House & Garden
Wall Street Journal
are any indication of chickens’ rising popularity in urban neighborhoods, then the Power of Fowl is being realized. Forget the phoenix — chickens are rising!
Chickens in San Francisco, Boston, and Seattle? Why not? Chickens in the suburbs and bedroom communities of Saint Louis, San Diego, and Chicago? Most certainly. Keeping enough hens to provide a family with fresh eggs every day is not a new idea. But it is a novel idea in this day and time, riding on the wake of a growing trend toward increased quality of life and greater control over the little things in life — like the eggs we eat.
At any given moment, there are 10 billion chickens clucking around the world. Hens worldwide lay close to 700 billion eggs each year. Most chickens live on large commercial farms. A few live on small farms or rural homesteads. Fewer still live in cities, suburbs, and towns. But this is changing, in my own neighborhood and in neighborhoods across America, as more and more people are keeping small flocks of chickens tucked away in their city and town yards and gardens.
There are 10 billion chickens currently clucking around the world.
Hens worldwide lay close to 700 billion eggs each year.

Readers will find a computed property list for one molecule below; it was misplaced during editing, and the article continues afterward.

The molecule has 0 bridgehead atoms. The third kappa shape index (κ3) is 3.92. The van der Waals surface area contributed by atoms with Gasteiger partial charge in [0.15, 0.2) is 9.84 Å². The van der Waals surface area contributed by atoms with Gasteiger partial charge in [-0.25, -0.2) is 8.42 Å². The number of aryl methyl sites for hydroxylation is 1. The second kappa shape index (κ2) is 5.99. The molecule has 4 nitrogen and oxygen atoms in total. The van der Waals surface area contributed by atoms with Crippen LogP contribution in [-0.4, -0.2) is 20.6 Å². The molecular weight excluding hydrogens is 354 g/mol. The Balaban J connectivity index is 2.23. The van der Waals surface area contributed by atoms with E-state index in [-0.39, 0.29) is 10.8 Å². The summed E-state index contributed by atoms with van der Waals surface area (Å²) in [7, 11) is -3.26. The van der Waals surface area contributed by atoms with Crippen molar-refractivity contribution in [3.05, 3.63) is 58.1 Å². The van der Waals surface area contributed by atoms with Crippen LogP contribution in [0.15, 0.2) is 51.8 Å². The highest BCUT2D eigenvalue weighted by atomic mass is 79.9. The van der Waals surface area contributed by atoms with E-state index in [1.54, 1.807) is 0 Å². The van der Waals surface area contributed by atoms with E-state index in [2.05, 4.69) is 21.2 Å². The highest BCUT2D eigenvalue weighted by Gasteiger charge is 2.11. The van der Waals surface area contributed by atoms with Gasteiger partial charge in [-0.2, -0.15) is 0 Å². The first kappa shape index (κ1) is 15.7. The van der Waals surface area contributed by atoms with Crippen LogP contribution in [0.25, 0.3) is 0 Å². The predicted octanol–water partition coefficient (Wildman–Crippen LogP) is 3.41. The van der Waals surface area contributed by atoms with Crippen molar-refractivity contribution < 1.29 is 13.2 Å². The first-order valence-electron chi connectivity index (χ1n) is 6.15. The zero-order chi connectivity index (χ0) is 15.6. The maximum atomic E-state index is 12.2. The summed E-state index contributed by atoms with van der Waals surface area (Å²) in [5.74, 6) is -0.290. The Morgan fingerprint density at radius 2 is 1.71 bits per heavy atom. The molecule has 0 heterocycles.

My decision to keep chickens — hens, actually — for eggs and amusement in my tiny Portland, Oregon, yard began with childhood reminiscences that inspired a landscaping project that evolved into a personal philosophy of self-reliance and sustenance and more control over the source of my fresh foods. All because of chickens? Sounds crazy, I know. But I’ve never felt saner. Those ubiquitous yet taken-for-granted chickens have changed my life, and I love them for it.
That’s right, I love my chickens! They are a part of my family just like any other loved and loving pet. Those of you who are not yet thrilled by the idea of chickens in your backyard deserve an explanation.
If ever there was an unlikely person to enjoy the company of chickens, it’s me. My exposure to chickens as I was growing up was minimal. Ironic, considering that my father grew up the son of a butcher on a farm in Poland, and my mother was raised on a farm in France. Despite my pro-chicken gene pool, I grew up instead to be a Total City Chick.
I was born and raised in Los Angeles, where “chicken” was the derogatory name for boys who wouldn’t fight in the schoolyard. In the “planned unit developments” where my family lived, I rarely saw live chickens, except at petting zoos and (for brief moments) at Chinatown meat markets. The only other time I saw chickens in any other state of being was at the dinner table, trussed, stuffed, and crusted golden brown. I never thought about chickens much unless deciding how I wanted mine cooked — fried, barbecued, sautéed, broiled, braised, stewed, or baked. Given chickens’ relentless versatility as a main course, years later I shouldn’t have been surprised that this selfless, utilitarian bird would be so adaptable to living in my modest urban backyard.